David Wineland, physicist and fellow of the National Institute of Standards and Technology (NIST), is a 2008 recipient of a Bonfils-Stanton Foundation Award, given annually by a private, nonprofit corporation to outstanding Coloradans in three fields. Wineland was chosen in the Science & Medicine category. He will be recognized at a luncheon in early May and receive a cash award from the Bonfils-Stanton Foundation.
The award citation notes that Wineland is a pioneer and world-recognized leader in low-temperature atomic physics. His team has recently been credited with developing the world's most accurate atomic clock. Wineland's work with trapped ions (electrically charged atoms) has applications in high-performance atomic clocks and quantum computing.
Deborah Jin, a physicist at JILA, a joint institute of NIST and the University of Colorado at Boulder, has been awarded the 2008 Benjamin Franklin Medal in Physics. Jin was honored for her pioneering investigations of the quantum properties of an ultracold gas of fermionic atoms, atoms that cannot occupy the same quantum state, and in particular for the creation of the first quantized gas of fermionic atoms.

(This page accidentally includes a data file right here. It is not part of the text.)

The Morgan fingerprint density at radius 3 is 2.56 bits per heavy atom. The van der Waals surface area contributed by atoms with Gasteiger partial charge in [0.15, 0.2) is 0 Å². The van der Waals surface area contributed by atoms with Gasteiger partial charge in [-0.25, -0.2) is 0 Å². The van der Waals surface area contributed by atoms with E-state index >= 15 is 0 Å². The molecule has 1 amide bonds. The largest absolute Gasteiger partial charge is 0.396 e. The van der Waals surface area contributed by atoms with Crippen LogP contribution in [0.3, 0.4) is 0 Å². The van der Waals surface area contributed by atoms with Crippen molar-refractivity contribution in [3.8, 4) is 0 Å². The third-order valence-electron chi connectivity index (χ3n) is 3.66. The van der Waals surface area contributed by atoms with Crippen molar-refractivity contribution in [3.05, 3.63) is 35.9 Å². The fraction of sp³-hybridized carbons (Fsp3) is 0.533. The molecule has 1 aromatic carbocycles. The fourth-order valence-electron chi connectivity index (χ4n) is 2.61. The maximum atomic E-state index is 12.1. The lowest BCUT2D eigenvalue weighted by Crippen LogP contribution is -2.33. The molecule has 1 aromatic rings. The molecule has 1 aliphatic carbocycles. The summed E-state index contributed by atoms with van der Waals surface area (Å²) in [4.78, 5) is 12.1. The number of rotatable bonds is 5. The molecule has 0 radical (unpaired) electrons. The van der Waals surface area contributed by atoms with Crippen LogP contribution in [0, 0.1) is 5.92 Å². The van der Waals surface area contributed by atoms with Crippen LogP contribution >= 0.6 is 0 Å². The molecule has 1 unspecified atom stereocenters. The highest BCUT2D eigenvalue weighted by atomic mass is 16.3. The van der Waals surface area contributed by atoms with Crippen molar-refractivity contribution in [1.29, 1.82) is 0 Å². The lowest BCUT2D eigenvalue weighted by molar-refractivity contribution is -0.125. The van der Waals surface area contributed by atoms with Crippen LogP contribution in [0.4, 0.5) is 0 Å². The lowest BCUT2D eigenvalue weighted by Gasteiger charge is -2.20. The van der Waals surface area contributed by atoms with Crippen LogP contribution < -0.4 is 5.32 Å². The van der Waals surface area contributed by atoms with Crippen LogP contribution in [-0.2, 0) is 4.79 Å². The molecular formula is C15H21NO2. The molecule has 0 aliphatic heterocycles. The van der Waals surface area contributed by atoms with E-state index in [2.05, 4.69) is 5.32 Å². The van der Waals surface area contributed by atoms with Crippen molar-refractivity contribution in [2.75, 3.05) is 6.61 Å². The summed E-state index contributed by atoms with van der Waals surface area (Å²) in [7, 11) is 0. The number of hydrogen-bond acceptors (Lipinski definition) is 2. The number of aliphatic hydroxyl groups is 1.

The Franklin Institute has been honoring the best in science, engineering and technology for 184 years. The Franklin Institute Awards identify individuals whose great innovation has benefited humanity, advanced science, launched new fields of inquiry and deepened our understanding of the universe.
For further information, see http://sln.fi.edu/franklinawards/08/laureate_bf_physics-jin.html